British sculptor Antony Gormley uses the human form to explore man's existence in and relation to the world.
Field is a series of installations made in collaboration with communities from across the globe. This Field is the American version, made in 1990 with the Texca family of brick-makers in San Matias, Cholula, Mexico. Thirty-five thousand figures were made by about sixty men, women and children aged from six to over sixty, mostly members of the extended family.
Participants were asked to follow only a few instructions: the pieces were to be hand-sized and easy to hold, eyes were to be deep and closed and the head was to be in proportion with the body. Figures range in size from 8–26 centimetres tall, and were dried in the sun and then baked in a brick kiln. The twenty-five tonnes of clay used in making the figures came from the valley floor a few miles to the south-west of San Matias.
Field acts as an 'invasion' or 'infection', and the sensation is that of a tide; an endless mass that has become temporarily limited by the architecture of the place where it is installed, but could easily extend further than we can see. When we look at the figures in Field, they return our gaze, which has the effect of making us, and not them, the subject of the work.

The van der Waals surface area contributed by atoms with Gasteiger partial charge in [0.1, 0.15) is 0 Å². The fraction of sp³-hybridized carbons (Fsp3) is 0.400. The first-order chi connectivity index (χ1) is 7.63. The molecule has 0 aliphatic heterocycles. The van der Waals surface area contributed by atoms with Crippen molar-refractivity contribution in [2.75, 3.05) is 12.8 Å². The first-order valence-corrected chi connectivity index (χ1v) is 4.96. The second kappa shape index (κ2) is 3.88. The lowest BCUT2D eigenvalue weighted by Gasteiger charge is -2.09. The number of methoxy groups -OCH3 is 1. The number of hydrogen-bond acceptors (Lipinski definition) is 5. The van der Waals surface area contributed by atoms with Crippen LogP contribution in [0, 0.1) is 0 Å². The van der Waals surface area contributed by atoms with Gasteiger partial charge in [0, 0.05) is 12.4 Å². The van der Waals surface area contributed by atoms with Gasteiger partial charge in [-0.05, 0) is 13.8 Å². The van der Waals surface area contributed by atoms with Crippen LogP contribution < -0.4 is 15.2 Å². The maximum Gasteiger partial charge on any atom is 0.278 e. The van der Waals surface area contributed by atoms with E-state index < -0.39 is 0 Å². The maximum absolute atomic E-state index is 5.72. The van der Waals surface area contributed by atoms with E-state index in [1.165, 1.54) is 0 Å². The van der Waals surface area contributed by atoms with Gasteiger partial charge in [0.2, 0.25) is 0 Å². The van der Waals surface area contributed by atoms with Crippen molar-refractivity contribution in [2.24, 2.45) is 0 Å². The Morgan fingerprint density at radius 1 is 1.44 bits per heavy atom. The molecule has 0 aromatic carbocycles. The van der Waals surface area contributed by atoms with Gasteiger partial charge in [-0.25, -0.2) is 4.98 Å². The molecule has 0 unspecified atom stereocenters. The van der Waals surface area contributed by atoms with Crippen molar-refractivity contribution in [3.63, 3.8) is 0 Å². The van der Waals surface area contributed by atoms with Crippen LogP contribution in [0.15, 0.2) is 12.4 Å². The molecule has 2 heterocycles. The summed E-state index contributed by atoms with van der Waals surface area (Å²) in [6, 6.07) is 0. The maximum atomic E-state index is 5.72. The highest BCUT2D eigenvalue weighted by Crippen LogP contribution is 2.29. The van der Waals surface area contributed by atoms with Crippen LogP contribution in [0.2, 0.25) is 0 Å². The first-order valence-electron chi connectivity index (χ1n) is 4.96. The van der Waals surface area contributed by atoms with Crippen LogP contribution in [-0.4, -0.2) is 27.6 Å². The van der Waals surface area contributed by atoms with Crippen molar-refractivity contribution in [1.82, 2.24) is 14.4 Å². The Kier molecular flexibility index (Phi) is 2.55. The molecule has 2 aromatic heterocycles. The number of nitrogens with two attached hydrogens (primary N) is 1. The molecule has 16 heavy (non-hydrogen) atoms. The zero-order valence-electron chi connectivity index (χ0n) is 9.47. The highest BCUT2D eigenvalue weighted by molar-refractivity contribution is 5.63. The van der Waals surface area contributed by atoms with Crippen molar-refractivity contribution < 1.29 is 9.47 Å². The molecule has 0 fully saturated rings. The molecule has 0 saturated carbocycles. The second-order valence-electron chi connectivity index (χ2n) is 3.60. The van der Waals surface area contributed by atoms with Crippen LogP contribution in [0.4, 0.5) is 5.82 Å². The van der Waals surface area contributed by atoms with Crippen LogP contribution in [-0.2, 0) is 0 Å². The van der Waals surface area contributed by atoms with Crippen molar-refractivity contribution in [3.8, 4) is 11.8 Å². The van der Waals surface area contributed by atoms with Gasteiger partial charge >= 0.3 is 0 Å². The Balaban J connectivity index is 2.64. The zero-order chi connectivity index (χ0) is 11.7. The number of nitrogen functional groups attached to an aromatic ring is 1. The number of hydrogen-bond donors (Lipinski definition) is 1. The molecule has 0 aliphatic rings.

In 1994 Antony Gormley was awarded the Turner Prize for Field, and is perhaps best-known for his large outdoor sculpture Angel of the North.
Tate Liverpool is the first location to show more than one Field. In 1993, Tate Liverpool showed Field for the British Isles made with people in St Helens, Merseyside and Ibstock, a local brick making company.
Antony Gormley: Field complements A Secret History of Clay: From Gauguin to Gormley 28 May – 30 August in the fourth floor galleries. This exhibition looks at the use of clay as a material for the avant-garde from the beginning of the twentieth century to the present day.